Monday, June 8, 2009

Slow Salami Sunday

I must be more of an idiot than even my 9th Grade math teacher believed me to be. The guy was a former Wehrmacht commando and competitive water skier so you can imagine how convincing his opinions were.

Sunday (6/7) was a beautiful sunny spring day. I had lots of garden related stuff to do: a huge pile of composted mushroom soil to move, shrubs to dig out and replant and a googoplex of weeds to pull. But instead of taking the rational course and spending the entire day out of doors, I spent about a third of it in the house starting a batch of Tuscan salami, taking pictures and writing this post.

Okay, no use beating myself up over doing something that I love to do, I suppose. Here’s what I did today with a description of how I did it.

Step 1) Determine weight of available meat and the weight of the proportion of fat.

I had a bone-in picnic shoulder ham from the supermarket. Since I could not use the bone or skin in the salami, I had to filet and skin it and determine how much meat I had to work with.

After the bone and skin was removed I had 2576 grams (~92 ounces) of meat. I like the salami to be smooth and fatty so I decided to add some belly fat at the rate of 20% of the meat or 504 grams (18 oz). Fatback would have been a better choice because it's firmer and holds up better during aging (So slap me!).

Step 2) Write a recipe from the master recipe in my secret book of salumi recipes.

Since my secret book has all the data for what percentage of the meat and fat each ingredient should be. All I had to do to work up the recipe was add up the weight of the meat and fat and multiple that number (3125 grams) by the percent value of each ingredient ( Column III in the table below) and determine how much of each thing I needed (Col. II)

Ingredient Weight (g) % ingredient Notes
Meat 2576 1 Grind fine
Belly fat
504 0.20 Grind coarse

Total meat and fat






Instacure #1



Fennel seeds, whole



Toast them
Garlic, fresh



Fine mince
Pepper, black



Coarse grind
Red Wine



Dextrose powder



Bactoferm F-RM-52



Disperse in water
Water, cold



If I'd been at the farm where we almost always have some lactobacilli rich whey, I'd have omitted the Bactoferm and used the whey to lower the pH instead. Whey is way cheaper to use than Bactoferm and works the same way: the bacteria ferment the meat giving it a slightly tart taste and reduce the nitrate in compounds that brighten the color of the meat and destroy pathogenic bacteria.

After the meat has fermented for a few days in the refrigerator, I'll grind it. Then I'll take it to the farm where we have a proper sausage stuffing machine, stuff it into hog or beef casings, tie it off, bring it back home and hang it in the basement. I'll try to remember t take pictures of the rest of the process and post them here forthrightly.


Tags said...

If he thought you were an idiot, I'm more inclined to believe he was in the Daftwaffe.

Scotty said...

You have mentioned refrigerator fermentation before. Whey aside, do you find the pre-grind refrigerator product superior to the post grind warm, moist method?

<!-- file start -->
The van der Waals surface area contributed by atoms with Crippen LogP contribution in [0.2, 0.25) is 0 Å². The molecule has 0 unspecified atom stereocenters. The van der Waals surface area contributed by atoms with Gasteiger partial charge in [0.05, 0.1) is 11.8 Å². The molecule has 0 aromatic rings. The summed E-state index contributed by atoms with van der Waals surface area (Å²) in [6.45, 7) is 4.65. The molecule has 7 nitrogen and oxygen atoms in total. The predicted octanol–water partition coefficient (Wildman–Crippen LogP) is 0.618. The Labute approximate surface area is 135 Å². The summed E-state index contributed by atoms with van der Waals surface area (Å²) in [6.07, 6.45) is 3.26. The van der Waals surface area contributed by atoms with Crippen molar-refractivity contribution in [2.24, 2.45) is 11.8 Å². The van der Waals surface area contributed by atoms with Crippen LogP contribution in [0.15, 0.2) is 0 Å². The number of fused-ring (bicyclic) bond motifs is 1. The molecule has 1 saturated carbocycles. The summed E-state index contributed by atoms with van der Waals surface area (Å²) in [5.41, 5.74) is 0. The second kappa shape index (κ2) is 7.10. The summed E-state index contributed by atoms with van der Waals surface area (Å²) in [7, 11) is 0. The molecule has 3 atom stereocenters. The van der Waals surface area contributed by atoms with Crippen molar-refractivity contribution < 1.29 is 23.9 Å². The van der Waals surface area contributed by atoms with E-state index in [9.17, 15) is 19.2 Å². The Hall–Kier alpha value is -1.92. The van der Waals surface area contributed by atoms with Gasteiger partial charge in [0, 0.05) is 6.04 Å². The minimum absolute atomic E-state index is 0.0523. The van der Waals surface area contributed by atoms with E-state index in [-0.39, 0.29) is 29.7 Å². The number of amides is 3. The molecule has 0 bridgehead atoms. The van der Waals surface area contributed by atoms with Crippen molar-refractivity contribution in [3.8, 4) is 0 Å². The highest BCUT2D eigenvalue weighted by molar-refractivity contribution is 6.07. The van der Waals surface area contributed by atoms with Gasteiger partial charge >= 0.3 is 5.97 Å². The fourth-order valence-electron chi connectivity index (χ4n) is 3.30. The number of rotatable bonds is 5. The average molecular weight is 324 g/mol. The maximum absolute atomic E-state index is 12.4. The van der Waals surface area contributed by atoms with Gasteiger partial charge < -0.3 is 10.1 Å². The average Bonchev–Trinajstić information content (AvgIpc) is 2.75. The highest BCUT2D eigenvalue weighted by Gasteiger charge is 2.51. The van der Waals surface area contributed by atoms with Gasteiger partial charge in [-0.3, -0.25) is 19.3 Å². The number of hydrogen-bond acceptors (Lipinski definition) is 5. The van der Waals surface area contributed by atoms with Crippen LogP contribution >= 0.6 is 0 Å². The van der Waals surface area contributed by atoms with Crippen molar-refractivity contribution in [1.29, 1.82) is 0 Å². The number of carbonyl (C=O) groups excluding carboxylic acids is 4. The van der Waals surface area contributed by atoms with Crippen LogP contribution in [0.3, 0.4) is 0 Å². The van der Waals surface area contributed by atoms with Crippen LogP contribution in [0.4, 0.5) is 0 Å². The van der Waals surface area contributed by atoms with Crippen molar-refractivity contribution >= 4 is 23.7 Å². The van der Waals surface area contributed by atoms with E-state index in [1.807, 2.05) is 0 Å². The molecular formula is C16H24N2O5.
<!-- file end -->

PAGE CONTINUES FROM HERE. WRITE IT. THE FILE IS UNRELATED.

Bob del Grosso said...

Danke for the vote of confidence.

The refrigerator method is superior only in that it is cheaper and easier.

If whey or ambient bacteria are used to carry out fermentation and reduce the nitrite and nitrate that's much cheaper than using an expensive culture.

Fermenting the meat in the fridge for a few days allows you to skip putting the salami in a "hot box" to jump start fermentation.

I've never tried the fridge with or without whey method for strindly sour salami but it handily matches the flavor profile delivered by Bactoferm F-blah blah 52.

Jon in Albany said...

Alright, I'm new to this and have a dumb question. When you are hanging something to air dry for awhile, I thought you were supposed to use Cure#2 instead of #1. Am I crossing the two cures?

Don't tell your teacher I asked.

Bob del Grosso said...

jon in albany

Since I'm stuffing this into hog casings and not hanging it for more than a couple of weeks sodium nitrite only should be fine. If I was planning to use a wider casing and hang them longer I'd use a mixture of nitrate and nitrite.

ntsc said...

Do you know about these people?

Spent a very pleasant Sunday morning there, but forgot camera. He also does charcuterie, but doesn't sell it.

He uses whey to make proscuitto (feeds it to pigs along with bread that didn't sell).

I think I met my next dry cured ham there.

Bob del Grosso said...

I met Jonathan White years ago. He was visiting the CIA and brought up some fabulous cheese. I was very impressed.

Jon in Albany said...

Thanks Bob. Just a quick follow up: is there a rule of thumb about how long cure#1 will work by itself? Sounds like it might be in the 2 to 3 week range.

I'm looking forward to seeing the finished product.

Bob del Grosso said...

jon in albany

If you are making salumi from comminuted (chopped/ground) meat and it going to hang for more than 2-3 weeks the USDA says you should use a mixture of sodium nitrite and nitrate (insta cure # 2, TCM # 2, Prague powder # 2, DC # 2.

I'm using Instacure #1 (nitrite only) because I expect the salmi will be ready to harvest in 2-3 weeks.

latetotheparty said...

I'm excited to see the next step(s). I'd like to get into this and will be interested to see what you recommend by way of hardware for doing this at home. Thanks for sharing.